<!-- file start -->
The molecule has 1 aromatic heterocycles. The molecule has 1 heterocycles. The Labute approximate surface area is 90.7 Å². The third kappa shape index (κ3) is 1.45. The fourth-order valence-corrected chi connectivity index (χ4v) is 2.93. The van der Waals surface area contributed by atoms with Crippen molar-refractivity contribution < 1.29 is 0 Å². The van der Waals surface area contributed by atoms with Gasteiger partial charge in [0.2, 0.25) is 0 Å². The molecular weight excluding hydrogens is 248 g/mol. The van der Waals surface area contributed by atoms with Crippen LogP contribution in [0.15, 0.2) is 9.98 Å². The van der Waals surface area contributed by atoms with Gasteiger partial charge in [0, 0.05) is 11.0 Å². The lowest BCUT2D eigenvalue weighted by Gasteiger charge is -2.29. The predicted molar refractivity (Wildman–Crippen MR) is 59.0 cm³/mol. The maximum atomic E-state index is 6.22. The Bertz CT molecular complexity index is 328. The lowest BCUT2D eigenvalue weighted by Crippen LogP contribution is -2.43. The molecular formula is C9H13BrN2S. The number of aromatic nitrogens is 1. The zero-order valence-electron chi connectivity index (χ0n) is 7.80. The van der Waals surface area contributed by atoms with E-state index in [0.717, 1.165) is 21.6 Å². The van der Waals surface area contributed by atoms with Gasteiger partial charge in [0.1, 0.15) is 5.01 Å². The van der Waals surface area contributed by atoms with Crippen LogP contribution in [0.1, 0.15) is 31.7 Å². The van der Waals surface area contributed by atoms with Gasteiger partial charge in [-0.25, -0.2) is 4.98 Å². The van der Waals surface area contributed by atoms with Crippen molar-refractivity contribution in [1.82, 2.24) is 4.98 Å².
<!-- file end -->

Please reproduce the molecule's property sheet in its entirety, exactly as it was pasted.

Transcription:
The molecule has 1 aromatic heterocycles. The molecule has 1 heterocycles. The Labute approximate surface area is 90.7 Å². The third kappa shape index (κ3) is 1.45. The fourth-order valence-corrected chi connectivity index (χ4v) is 2.93. The van der Waals surface area contributed by atoms with Crippen molar-refractivity contribution < 1.29 is 0 Å². The van der Waals surface area contributed by atoms with Gasteiger partial charge in [0.2, 0.25) is 0 Å². The molecular weight excluding hydrogens is 248 g/mol. The van der Waals surface area contributed by atoms with Crippen LogP contribution in [0.15, 0.2) is 9.98 Å². The van der Waals surface area contributed by atoms with Gasteiger partial charge in [0, 0.05) is 11.0 Å². The lowest BCUT2D eigenvalue weighted by Gasteiger charge is -2.29. The predicted molar refractivity (Wildman–Crippen MR) is 59.0 cm³/mol. The maximum atomic E-state index is 6.22. The Bertz CT molecular complexity index is 328. The lowest BCUT2D eigenvalue weighted by Crippen LogP contribution is -2.43. The molecular formula is C9H13BrN2S. The number of aromatic nitrogens is 1. The zero-order valence-electron chi connectivity index (χ0n) is 7.80. The van der Waals surface area contributed by atoms with E-state index in [0.717, 1.165) is 21.6 Å². The van der Waals surface area contributed by atoms with Gasteiger partial charge in [0.1, 0.15) is 5.01 Å². The van der Waals surface area contributed by atoms with Crippen LogP contribution in [0.1, 0.15) is 31.7 Å². The van der Waals surface area contributed by atoms with Gasteiger partial charge in [-0.25, -0.2) is 4.98 Å². The van der Waals surface area contributed by atoms with Crippen molar-refractivity contribution in [1.82, 2.24) is 4.98 Å².